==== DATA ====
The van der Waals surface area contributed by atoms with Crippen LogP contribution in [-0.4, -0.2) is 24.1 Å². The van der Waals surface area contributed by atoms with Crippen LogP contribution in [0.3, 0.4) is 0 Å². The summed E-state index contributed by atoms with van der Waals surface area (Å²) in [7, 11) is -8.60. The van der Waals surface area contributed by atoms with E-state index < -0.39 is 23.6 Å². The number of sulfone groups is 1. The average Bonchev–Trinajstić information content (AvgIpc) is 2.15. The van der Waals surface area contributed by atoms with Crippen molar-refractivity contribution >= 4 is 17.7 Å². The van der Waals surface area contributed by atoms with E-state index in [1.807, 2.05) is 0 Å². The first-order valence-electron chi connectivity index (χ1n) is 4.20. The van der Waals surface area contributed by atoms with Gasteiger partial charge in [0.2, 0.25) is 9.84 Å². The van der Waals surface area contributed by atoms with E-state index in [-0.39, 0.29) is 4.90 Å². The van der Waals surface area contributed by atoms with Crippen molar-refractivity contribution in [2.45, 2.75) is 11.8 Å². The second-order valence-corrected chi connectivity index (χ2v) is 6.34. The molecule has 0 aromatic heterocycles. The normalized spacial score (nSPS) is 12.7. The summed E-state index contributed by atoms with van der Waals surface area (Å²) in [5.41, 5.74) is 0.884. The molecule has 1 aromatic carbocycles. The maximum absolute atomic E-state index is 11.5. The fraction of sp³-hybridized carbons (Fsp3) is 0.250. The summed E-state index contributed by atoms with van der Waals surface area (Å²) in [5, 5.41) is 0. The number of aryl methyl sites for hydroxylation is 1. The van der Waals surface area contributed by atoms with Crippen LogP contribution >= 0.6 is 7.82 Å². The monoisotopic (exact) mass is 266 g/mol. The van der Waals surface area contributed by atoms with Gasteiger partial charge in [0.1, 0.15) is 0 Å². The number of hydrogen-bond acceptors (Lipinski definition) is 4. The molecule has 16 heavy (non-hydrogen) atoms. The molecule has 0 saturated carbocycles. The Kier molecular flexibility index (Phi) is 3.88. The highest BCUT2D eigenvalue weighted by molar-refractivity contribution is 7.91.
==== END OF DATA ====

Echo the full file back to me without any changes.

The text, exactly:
The van der Waals surface area contributed by atoms with Crippen LogP contribution in [-0.4, -0.2) is 24.1 Å². The van der Waals surface area contributed by atoms with Crippen LogP contribution in [0.3, 0.4) is 0 Å². The summed E-state index contributed by atoms with van der Waals surface area (Å²) in [7, 11) is -8.60. The van der Waals surface area contributed by atoms with E-state index < -0.39 is 23.6 Å². The number of sulfone groups is 1. The average Bonchev–Trinajstić information content (AvgIpc) is 2.15. The van der Waals surface area contributed by atoms with Crippen molar-refractivity contribution >= 4 is 17.7 Å². The van der Waals surface area contributed by atoms with E-state index in [1.807, 2.05) is 0 Å². The first-order valence-electron chi connectivity index (χ1n) is 4.20. The van der Waals surface area contributed by atoms with Gasteiger partial charge in [0.2, 0.25) is 9.84 Å². The van der Waals surface area contributed by atoms with E-state index in [-0.39, 0.29) is 4.90 Å². The van der Waals surface area contributed by atoms with Crippen molar-refractivity contribution in [2.45, 2.75) is 11.8 Å². The second-order valence-corrected chi connectivity index (χ2v) is 6.34. The molecule has 0 aromatic heterocycles. The normalized spacial score (nSPS) is 12.7. The summed E-state index contributed by atoms with van der Waals surface area (Å²) in [5.41, 5.74) is 0.884. The molecule has 1 aromatic carbocycles. The maximum absolute atomic E-state index is 11.5. The fraction of sp³-hybridized carbons (Fsp3) is 0.250. The summed E-state index contributed by atoms with van der Waals surface area (Å²) in [5, 5.41) is 0. The number of aryl methyl sites for hydroxylation is 1. The van der Waals surface area contributed by atoms with Crippen LogP contribution >= 0.6 is 7.82 Å². The monoisotopic (exact) mass is 266 g/mol. The van der Waals surface area contributed by atoms with Gasteiger partial charge in [0.1, 0.15) is 0 Å². The number of hydrogen-bond acceptors (Lipinski definition) is 4. The molecule has 16 heavy (non-hydrogen) atoms. The molecule has 0 saturated carbocycles. The Kier molecular flexibility index (Phi) is 3.88. The highest BCUT2D eigenvalue weighted by molar-refractivity contribution is 7.91.